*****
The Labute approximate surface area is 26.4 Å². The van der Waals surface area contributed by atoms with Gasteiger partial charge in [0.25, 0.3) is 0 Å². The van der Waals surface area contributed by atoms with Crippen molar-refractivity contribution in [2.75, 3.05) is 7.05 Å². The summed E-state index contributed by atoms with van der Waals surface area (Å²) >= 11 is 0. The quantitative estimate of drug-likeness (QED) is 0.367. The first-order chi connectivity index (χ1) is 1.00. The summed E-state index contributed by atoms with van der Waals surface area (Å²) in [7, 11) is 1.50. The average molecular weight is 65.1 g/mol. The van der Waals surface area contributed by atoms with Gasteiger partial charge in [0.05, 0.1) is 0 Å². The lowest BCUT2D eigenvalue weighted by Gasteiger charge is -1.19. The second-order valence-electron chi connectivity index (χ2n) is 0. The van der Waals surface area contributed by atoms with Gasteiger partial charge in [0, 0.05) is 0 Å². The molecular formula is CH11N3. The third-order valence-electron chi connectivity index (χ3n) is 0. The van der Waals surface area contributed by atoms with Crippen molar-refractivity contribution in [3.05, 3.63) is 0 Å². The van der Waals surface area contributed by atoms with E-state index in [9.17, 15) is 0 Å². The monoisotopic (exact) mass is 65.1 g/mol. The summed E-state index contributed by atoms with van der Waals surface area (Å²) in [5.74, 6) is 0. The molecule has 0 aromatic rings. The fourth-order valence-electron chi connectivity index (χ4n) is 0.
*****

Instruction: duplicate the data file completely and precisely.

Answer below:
The Labute approximate surface area is 26.4 Å². The van der Waals surface area contributed by atoms with Gasteiger partial charge in [0.25, 0.3) is 0 Å². The van der Waals surface area contributed by atoms with Crippen molar-refractivity contribution in [2.75, 3.05) is 7.05 Å². The summed E-state index contributed by atoms with van der Waals surface area (Å²) >= 11 is 0. The quantitative estimate of drug-likeness (QED) is 0.367. The first-order chi connectivity index (χ1) is 1.00. The summed E-state index contributed by atoms with van der Waals surface area (Å²) in [7, 11) is 1.50. The average molecular weight is 65.1 g/mol. The van der Waals surface area contributed by atoms with Gasteiger partial charge in [0.05, 0.1) is 0 Å². The lowest BCUT2D eigenvalue weighted by Gasteiger charge is -1.19. The second-order valence-electron chi connectivity index (χ2n) is 0. The van der Waals surface area contributed by atoms with Gasteiger partial charge in [0, 0.05) is 0 Å². The molecular formula is CH11N3. The third-order valence-electron chi connectivity index (χ3n) is 0. The van der Waals surface area contributed by atoms with Crippen molar-refractivity contribution in [3.05, 3.63) is 0 Å². The van der Waals surface area contributed by atoms with E-state index in [9.17, 15) is 0 Å². The monoisotopic (exact) mass is 65.1 g/mol. The summed E-state index contributed by atoms with van der Waals surface area (Å²) in [5.74, 6) is 0. The molecule has 0 aromatic rings. The fourth-order valence-electron chi connectivity index (χ4n) is 0.